What Is Your Business Recovery Plan?
(Originally published as an article within ECCU’s former e-publication, Ministry Banking Today.)
When fire raged through the neighborhood and threatened the home of ECCU’s President/CEO Mark G. Holbrook, he knew he was facing what he’d always known could happen. Nestled in a canyon and surrounded by vegetation, his house was a glutton for punishment should a fire break out. For 20 years the family had taken great care to keep the hills surrounding their house free of brush and compliant with fire safety codes. It was this vigilance—and the good hand of God—that saved their home from complete destruction. But putting out the fire proved to be just half the battle—recovering and rebuilding from the damage brought on an entirely new challenge.
Is your ministry ready should disaster strike? Odds are, like Mr. Holbrook, your ministry has done what it can to help prevent devastation from calamity—by installing fire alarms and sprinklers, conducting earthquake drills, and acquiring adequate insurance. But, should the unexpected come, do you have a plan to get your ministry quickly back in operation?
A business recovery plan (BRP) is the roadmap to restore your operations after a disaster. To help get you started in creating your own BRP, Ministry Banking Today offers these tips:
First, realize its importance. In order to sustain your ministry after a disaster, you need to reopen and resume business operations quickly. This will be much more likely if you protect your vital resources, including equipment, data, and documents. If your BRP is complete, and the business recovery mindset is already ingrained in your staff, you’re well on your way. Also, realize that the planning is often more important than the plan itself. The process of creating your BRP—which should involve the whole organization—deepens everyone’s familiarity with how the organization operates and increases staff confidence in the caliber of your ministry.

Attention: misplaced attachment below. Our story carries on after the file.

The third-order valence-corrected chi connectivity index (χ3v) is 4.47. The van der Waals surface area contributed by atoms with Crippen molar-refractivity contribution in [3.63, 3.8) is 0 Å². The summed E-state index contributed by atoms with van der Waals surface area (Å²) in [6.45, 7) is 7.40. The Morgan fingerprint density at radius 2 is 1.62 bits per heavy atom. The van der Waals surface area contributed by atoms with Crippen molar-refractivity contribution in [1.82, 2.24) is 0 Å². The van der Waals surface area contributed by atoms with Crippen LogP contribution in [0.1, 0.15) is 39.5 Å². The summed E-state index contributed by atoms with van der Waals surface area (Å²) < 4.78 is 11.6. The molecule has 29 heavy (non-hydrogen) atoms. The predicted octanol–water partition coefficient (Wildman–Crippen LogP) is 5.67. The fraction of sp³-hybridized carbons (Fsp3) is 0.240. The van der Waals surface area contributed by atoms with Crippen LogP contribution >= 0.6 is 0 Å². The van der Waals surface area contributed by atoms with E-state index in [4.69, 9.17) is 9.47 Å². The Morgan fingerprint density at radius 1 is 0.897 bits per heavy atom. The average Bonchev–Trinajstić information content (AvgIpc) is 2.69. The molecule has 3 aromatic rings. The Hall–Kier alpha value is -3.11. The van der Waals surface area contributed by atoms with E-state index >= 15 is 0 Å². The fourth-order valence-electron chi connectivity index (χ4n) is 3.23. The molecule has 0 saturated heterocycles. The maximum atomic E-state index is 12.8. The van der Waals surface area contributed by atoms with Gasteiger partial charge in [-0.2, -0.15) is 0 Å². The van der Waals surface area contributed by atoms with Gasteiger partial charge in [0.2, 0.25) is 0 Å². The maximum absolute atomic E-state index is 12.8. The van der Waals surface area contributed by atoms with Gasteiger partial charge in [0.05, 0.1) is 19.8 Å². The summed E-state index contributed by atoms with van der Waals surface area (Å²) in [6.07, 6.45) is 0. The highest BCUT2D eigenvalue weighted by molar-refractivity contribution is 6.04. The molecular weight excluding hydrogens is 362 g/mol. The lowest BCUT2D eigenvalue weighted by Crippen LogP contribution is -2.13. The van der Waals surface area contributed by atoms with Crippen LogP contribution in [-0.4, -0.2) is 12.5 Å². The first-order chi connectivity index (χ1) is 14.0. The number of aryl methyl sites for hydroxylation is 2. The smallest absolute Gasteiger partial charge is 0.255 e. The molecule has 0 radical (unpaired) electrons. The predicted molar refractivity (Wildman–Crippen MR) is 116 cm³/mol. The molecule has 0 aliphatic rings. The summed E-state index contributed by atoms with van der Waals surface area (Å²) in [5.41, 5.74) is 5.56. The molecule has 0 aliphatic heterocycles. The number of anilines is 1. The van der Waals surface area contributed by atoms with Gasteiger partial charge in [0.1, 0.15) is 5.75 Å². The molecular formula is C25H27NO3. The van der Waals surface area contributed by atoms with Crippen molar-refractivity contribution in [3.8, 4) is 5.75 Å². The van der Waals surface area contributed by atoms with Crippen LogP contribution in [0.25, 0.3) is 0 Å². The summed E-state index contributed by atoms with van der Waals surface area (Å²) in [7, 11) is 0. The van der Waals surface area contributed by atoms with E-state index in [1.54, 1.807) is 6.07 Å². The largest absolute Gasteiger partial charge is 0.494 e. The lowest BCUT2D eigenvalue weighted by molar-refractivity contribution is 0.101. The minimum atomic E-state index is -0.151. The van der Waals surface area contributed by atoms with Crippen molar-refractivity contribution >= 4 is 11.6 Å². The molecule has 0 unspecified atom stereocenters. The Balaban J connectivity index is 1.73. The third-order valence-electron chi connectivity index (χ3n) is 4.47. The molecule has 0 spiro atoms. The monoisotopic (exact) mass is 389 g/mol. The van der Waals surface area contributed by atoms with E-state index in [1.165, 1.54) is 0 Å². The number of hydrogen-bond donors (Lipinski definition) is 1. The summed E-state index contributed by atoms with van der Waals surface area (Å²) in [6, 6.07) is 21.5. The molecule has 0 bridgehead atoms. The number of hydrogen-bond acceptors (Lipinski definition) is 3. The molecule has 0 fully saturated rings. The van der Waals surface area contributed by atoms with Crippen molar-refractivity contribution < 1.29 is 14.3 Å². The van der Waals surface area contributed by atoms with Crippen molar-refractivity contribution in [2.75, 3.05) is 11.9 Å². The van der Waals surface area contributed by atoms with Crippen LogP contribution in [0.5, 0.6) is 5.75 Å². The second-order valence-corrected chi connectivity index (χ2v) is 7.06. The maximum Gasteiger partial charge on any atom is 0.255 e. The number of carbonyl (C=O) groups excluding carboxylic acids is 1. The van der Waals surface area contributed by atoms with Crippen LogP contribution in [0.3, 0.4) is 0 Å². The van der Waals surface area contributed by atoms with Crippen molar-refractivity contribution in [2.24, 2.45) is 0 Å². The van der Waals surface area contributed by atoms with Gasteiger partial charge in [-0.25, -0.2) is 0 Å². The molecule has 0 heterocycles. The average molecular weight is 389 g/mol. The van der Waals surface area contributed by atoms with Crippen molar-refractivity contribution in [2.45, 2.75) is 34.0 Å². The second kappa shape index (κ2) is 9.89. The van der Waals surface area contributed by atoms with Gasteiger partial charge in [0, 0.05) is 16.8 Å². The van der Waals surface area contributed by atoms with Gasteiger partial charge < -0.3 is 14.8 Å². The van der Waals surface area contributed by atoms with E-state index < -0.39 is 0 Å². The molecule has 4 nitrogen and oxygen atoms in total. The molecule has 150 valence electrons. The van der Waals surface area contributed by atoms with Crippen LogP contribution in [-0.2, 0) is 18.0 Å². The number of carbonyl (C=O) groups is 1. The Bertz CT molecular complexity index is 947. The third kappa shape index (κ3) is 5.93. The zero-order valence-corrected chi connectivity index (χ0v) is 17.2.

What should you include in your BRP? Your BRP should identify key documents, staff, processes, facilities, systems, and other items necessary to keep your ministry running short-term. It should also have contingency plans for how to operate without these critical elements, and procedures for bringing the ministry back online after a disaster. Also, be sure to include key contact information (such as vendors, emergency personnel, and emergency contact numbers for each staff) and the location of emergency supplies. It is also imperative that your BRP include easily understood emergency procedures (e.g., how to report an emergency, evacuation plans, basic first aid, and procedures to assist those with special needs).
Where do you start? You don’t have to create your BRP all at once; the important thing is to just get started. This checklist will get you headed in the right direction:
- Perform a business impact analysis to identify the effect a disaster could have on your critical systems and processes. (The greater the impact, the more money you should allocate to restore that system or process.)
- Create teams. Identify key employees necessary for your ministry to function and involve them in the BRP creation process. Designate representatives from critical departments to your business recovery teams.
- Establish (and inform staff regarding) your policies for disaster communications. Then conduct timely drills on crisis communication with employees, customers, and vendors.
- Cross-train employees. The employees you typically count on will not always be available.
- Make sure employees, including pastors and executives, are involved in exercises so that all can practice responding.
- Research alternative communication channels (in case phone and/or electronic networks become unavailable).
- Form partnerships with local emergency response personnel so they are familiar with your site.
- Test your plan regularly to reveal gaps and the need for changes in written procedures.
- Protect important data (such as payroll information and insurance records). And, establish a plan for storing copies/backups in a secure location.
Remember, a good BRP can’t answer every question that will come up in every disaster. But the planning process can build competencies and a culture that will leave your ministry in a strong position to deal with any circumstance. For more detailed information on creating a BRP, read Forget the Plan…But Do the Planning: Business Recovery Planning for the Whole Organization from the Christian Management Report (currently published as Outcomes).
To hear more of Mark Holbrook’s story about the fire, check out There’s Good News Here Somewhere… in The Buzz.